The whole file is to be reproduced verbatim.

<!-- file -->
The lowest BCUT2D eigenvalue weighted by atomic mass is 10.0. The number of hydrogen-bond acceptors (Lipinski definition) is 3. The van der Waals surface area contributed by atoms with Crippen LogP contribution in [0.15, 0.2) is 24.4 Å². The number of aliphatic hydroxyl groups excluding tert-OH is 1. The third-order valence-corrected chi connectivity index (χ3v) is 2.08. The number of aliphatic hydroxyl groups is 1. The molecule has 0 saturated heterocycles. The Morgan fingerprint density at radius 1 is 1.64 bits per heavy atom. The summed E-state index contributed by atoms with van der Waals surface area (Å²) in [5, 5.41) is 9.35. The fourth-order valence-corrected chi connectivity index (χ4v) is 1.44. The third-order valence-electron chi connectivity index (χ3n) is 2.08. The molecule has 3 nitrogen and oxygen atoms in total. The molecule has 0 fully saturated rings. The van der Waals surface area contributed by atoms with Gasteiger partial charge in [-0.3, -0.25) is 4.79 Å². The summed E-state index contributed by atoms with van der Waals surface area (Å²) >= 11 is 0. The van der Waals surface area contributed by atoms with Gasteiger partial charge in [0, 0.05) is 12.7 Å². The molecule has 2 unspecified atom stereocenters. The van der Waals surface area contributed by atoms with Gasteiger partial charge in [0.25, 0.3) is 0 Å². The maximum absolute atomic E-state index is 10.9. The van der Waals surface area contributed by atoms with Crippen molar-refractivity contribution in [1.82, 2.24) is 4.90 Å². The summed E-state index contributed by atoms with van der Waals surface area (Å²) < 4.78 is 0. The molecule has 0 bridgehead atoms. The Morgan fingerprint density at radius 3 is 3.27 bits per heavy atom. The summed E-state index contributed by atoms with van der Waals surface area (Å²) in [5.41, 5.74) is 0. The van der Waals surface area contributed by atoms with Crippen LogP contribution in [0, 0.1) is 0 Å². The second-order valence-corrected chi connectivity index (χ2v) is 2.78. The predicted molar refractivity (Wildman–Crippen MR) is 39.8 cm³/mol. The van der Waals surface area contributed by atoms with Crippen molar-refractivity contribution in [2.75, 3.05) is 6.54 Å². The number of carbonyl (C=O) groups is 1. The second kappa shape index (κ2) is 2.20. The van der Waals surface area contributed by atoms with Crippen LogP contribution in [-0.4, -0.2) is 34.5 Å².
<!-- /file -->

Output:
The lowest BCUT2D eigenvalue weighted by atomic mass is 10.0. The number of hydrogen-bond acceptors (Lipinski definition) is 3. The van der Waals surface area contributed by atoms with Crippen LogP contribution in [0.15, 0.2) is 24.4 Å². The number of aliphatic hydroxyl groups excluding tert-OH is 1. The third-order valence-corrected chi connectivity index (χ3v) is 2.08. The number of aliphatic hydroxyl groups is 1. The molecule has 0 saturated heterocycles. The Morgan fingerprint density at radius 1 is 1.64 bits per heavy atom. The summed E-state index contributed by atoms with van der Waals surface area (Å²) in [5, 5.41) is 9.35. The fourth-order valence-corrected chi connectivity index (χ4v) is 1.44. The third-order valence-electron chi connectivity index (χ3n) is 2.08. The molecule has 3 nitrogen and oxygen atoms in total. The molecule has 0 fully saturated rings. The van der Waals surface area contributed by atoms with Gasteiger partial charge in [-0.3, -0.25) is 4.79 Å². The summed E-state index contributed by atoms with van der Waals surface area (Å²) >= 11 is 0. The van der Waals surface area contributed by atoms with Gasteiger partial charge in [0, 0.05) is 12.7 Å². The molecule has 2 unspecified atom stereocenters. The van der Waals surface area contributed by atoms with Gasteiger partial charge in [0.25, 0.3) is 0 Å². The maximum absolute atomic E-state index is 10.9. The van der Waals surface area contributed by atoms with Crippen molar-refractivity contribution in [1.82, 2.24) is 4.90 Å². The summed E-state index contributed by atoms with van der Waals surface area (Å²) < 4.78 is 0. The molecule has 0 bridgehead atoms. The Morgan fingerprint density at radius 3 is 3.27 bits per heavy atom. The summed E-state index contributed by atoms with van der Waals surface area (Å²) in [5.41, 5.74) is 0. The van der Waals surface area contributed by atoms with Crippen LogP contribution in [0, 0.1) is 0 Å². The second-order valence-corrected chi connectivity index (χ2v) is 2.78. The predicted molar refractivity (Wildman–Crippen MR) is 39.8 cm³/mol. The van der Waals surface area contributed by atoms with Crippen molar-refractivity contribution in [2.75, 3.05) is 6.54 Å². The number of carbonyl (C=O) groups is 1. The second kappa shape index (κ2) is 2.20. The van der Waals surface area contributed by atoms with Crippen LogP contribution in [-0.4, -0.2) is 34.5 Å².